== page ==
The Seven Wonders of the Modern World

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7 Wonders of the Ancient Modern World

The Seven Wonders of the Modern World

Christ the Redeemer

The Seven Wonders of the Modern World

With its plentiful beaches, dramatic mountains, and backdrop of samba and bossa nova rhythms, it's easy to fall in love with Rio de Janeiro. Made famous in song, Ipanema Beach is still the place to stroll, sunbathe, and be seen. The largest Art Deco statue in the world, Christ the Redeemer, beckons visitors to Corcovado Mountain. Rio’s annual Carnival celebrations are bacchanalian extravaganzas of feasting, music, dance, and costumed revelry.

Taj Mahal

The Seven Wonders of the Modern World

The Taj Mahal is a beautiful white marble mausoleum in the city of Agra, India. It is widely considered to be one of the greatest architectural masterpieces in the world, and is listed as one of the New Seven Wonders of the World. Every year, the Taj Mahal receives visits from between fou and six million tourists from all over the world.

Machu Picchu

The Seven Wonders of the Modern World

For many visitors to Peru and even South America, a visit to the Inca city of Machu Picchu is the long-anticipated highpoint of their trip. In a spectacular location, it’s the best-known archaeological site on the continent. This awe-inspiring ancient city was never revealed to the conquering Spaniards and was virtually forgotten until the early part of the 20th century. In the high season, from late May until early September, 2500 people arrive daily. Despite this great tourist influx, the site manages to retain an air of grandeur and mystery, and is a must for all visitors to Peru.

Chichén Itzá

The Seven Wonders of the Modern World

Chichén Itzá, the most famous Mayan temple city, served as the political and economic center of the Mayan civilization. Its various structures – the pyramid of Kukulkan, the Temple of Chac Mool, the Hall of the Thousand Pillars, and the Playing Field of the Prisoners – can still be seen today and are demonstrative of an extraordinary commitment to architectural space and composition. The pyramid itself was the last, and arguably the greatest, of all Mayan temples.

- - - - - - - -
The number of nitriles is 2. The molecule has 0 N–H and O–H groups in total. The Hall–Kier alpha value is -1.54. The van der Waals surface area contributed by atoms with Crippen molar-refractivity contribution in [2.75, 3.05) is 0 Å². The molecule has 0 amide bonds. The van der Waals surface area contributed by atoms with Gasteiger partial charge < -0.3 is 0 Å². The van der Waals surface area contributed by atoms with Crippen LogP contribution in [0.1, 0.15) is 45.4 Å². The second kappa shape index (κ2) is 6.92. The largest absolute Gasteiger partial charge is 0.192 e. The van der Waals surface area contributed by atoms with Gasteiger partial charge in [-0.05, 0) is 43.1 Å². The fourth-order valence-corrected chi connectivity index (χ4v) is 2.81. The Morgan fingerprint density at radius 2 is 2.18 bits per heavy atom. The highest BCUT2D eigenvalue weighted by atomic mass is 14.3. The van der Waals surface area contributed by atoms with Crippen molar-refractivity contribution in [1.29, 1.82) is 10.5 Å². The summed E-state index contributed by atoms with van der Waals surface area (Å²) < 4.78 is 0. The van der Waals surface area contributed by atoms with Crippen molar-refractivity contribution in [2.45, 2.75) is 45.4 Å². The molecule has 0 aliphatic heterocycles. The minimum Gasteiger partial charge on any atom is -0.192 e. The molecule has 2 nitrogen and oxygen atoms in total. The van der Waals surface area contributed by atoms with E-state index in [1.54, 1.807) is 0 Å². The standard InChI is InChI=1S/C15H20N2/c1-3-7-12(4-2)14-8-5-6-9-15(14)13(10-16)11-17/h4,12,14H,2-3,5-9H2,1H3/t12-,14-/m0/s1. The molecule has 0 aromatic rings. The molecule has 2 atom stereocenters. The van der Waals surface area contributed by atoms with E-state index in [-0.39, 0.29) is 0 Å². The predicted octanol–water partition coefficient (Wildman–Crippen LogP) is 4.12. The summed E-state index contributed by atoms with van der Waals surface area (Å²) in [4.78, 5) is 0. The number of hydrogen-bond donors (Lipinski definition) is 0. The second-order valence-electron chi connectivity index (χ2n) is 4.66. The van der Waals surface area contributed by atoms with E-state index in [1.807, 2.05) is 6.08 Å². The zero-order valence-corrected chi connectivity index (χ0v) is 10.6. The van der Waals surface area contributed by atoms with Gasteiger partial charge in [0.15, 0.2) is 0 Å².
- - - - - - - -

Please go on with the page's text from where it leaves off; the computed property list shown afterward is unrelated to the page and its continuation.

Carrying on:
The Colosseum

The Seven Wonders of the Modern World

Located just east of the Roman Forum, the massive stone amphitheater known as the Colosseum was commissioned around A.D. 70-72 by Emperor Vespasian of the Flavian dynasty as a gift to the Roman people. In A.D. 80, Vespasian’s son Titus opened the Colosseum–officially known as the Flavian Amphitheater–with 100 days of games, including gladiatorial combats and wild animal fights. After four centuries of active use, the magnificent arena fell into neglect, and up until the 18th century it was used as a source of building materials. Though two-thirds of the original Colosseum has been destroyed over time, the amphitheater remains a popular tourist destination, as well as an iconic symbol of Rome and its long, tumultuous history.

Petra

The Seven Wonders of the Modern World

A person standing in the doorway of the Monastery at Petra, Jordan, shows the enormity of the ancient building's entrance. Carved into the sandstone hill by the Nabataeans in the second century A.D., this towering structure, called El-Deir, may have been used as a church or monastery by later societies, but likely began as a temple.

Great Pyramid of Giza

The Seven Wonders of the Modern World

The last remaining of the Seven Wonders of the ancient world, the great pyramids of Giza are perhaps the most famous and discussed structures in history. These massive monuments were unsurpassed in height for thousands of years after their construction and continue to amaze and enthrall us with their overwhelming mass and seemingly impossible perfection. Their exacting orientation and mind-boggling construction has elicited many theories about their origins, including unsupported suggestions that they had extra-terrestrial impetus. However, by examining the several hundred years prior to their emergence on the Giza plateau, it becomes clear that these incredible structures were the result of many experiments, some more successful than others, and represent an apogee in the development of the royal mortuary complex.


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